Karee Helgerson caps college rugby career with third national title
Karee Helgerson played a little bit of everything growing up in Milwaukie and went at every sport the same way -- aggressively.
When she was in the fourth grade, one of her friend's dads came up to her after a basketball game and told her she might want to consider playing rugby.
"It kind of stuck with me," Helgerson said.
Eleven years later, the Quinnipiac University senior is ready to close the books on a decorated college career that ended in December when Helgerson and the Bobcats of Hamden, Connecticut, clinched a third consecutive National Intercollegiate Rugby Association national championship.
"It was definitely not easy," she said of her college rugby experience. "It took a lot of hard work and determination from me and all of my teammates. I had to sacrifice a lot, but it also was something that was so rewarding.
"Sometimes, it still seems so surreal. I don't really always realize the impact that our program has had and how big it really is, but it's definitely an accomplishment that I'm extremely proud of."
Helgerson, a 2014 graduate of Putnam High School, played four years of high school rugby with the North Clackamas Lady Centaurs, which included players from Clackamas, Milwaukie and Putnam.
She also played on the Rugby Oregon All-Stars summer team for coach Greg Tracy, who helped arrange a meeting between Helgerson and Quinnipiac assistant coach Michelle Reed during a rugby camp at Delta Park in the spring of 2014.
"I had just broken my nose, so I wasn't actually playing at the camp," Helgerson said. "I sat on the sideline and told Coach Reed about the other girls, and we kind of hit it off.
"She took my information at the end of the camp and within two weeks, I was being considered as a recruit for the fall of 2014 season."
Helgerson had previously made an oral commitment to play college rugby at the University of Victoria in British Columbia, Canada because most of the scholarship opportunities that were available at the time were mostly north of the border.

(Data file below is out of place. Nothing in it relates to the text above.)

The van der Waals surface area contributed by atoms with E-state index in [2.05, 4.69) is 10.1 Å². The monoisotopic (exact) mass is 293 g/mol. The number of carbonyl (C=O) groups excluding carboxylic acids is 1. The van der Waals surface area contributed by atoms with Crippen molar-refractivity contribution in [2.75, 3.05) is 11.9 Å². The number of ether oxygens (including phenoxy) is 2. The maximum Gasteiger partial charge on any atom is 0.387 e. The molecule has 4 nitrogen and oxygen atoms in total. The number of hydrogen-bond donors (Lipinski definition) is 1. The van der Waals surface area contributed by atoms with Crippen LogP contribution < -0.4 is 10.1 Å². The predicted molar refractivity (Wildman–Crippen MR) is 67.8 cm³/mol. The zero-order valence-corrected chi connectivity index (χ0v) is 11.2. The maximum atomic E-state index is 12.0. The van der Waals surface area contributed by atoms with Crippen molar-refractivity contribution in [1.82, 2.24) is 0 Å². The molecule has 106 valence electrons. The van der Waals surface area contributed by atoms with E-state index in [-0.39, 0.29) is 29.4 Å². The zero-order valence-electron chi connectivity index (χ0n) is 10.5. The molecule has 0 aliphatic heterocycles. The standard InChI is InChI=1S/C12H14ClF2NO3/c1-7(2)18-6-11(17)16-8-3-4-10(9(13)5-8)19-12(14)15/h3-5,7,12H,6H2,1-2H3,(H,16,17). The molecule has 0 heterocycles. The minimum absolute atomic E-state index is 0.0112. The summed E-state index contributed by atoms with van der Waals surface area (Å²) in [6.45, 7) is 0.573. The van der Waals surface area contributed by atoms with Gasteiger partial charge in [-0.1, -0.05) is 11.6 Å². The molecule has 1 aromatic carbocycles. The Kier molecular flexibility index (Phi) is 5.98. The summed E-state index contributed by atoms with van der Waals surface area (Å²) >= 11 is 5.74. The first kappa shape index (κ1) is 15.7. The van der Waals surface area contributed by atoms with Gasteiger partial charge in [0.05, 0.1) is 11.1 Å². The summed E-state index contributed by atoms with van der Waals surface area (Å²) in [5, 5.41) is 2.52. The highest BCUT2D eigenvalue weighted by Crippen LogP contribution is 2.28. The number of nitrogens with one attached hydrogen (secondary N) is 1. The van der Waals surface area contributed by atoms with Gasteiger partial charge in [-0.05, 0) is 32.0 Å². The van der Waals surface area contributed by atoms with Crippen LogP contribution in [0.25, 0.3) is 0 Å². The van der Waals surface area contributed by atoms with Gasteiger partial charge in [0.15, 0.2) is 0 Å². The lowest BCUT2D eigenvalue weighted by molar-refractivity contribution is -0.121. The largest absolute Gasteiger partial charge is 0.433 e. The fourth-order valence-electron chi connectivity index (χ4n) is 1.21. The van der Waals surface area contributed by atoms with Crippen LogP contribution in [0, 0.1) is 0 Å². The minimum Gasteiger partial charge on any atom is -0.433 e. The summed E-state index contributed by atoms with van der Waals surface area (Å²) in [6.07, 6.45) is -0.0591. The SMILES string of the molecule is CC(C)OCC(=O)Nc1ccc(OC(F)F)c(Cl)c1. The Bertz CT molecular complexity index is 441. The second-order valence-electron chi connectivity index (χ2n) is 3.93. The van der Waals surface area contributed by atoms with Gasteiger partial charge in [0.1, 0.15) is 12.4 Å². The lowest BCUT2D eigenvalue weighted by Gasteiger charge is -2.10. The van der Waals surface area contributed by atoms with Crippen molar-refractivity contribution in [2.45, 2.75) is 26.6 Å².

In the U.S., most NCAA Division I schools with women's rugby programs offered it as a club sport. But there were a few schools that sponsored rugby programs with full NCAA status, and Quinnipiac was one of them.
Helgerson flew to Connecticut for an official visit, which coincided with Quinnipiac's 2013-14 end-of-the-season banquet, during which the Bobcats paid tribute to their graduating seniors and handed out team awards.
Before the trip was over, the Bobcats not only offered Helgerson an athletic scholarship, but the university also offered her an academic grant, which was enough to convince her to say, "Yes."
She redshirted as a freshman and then moved into Quinnipiac's starting lineup in her second season as a prop -- one of the two forwards that "prop up" the hooker to form the front row in each scrum, pushing against the opposition's props in the battle to win possession of the ball.
Basically, Helgerson played what would be the equivalent of an offensive guard in 11-man football.
"We had a pretty small roster of 22 to 25 girls every year that I was there," Helgerson said. "Fifteen players are on the field at one time and I started the majority of the game.
"There were times when whether it was a strategic thing to save energy for the next game against a tougher opponent or if I had an injury, there were times I didn't start. But for the majority of the three years I played, I was a starter."
Over the past three seasons, Quinnipiac posted a 32-5 record, including a 24-16 win over Army in the 2015 NIRA championship final, a 46-24 win over Central Washington in the 2016 title game, and a 29-20 victory over Dartmouth in last season's championship final.
Off all the games Helgerson played, she said the one that stands out for her was the 2016 final against Central Washington.
"We had lost to Central Washington during the regular season, and we were playing them for the second time in the finals," she said. "We had yet to win against Central Washington during the years I was in the program, and the program as a whole had never beaten Central Washington, to that national championship was huge for us.
"We knew we had it in us and with about 20 minutes left in the second half, we scored and took the lead and all of us on the field were like, 'OK, we're done letting Central Washington control this. This is our game. We're going to win this.'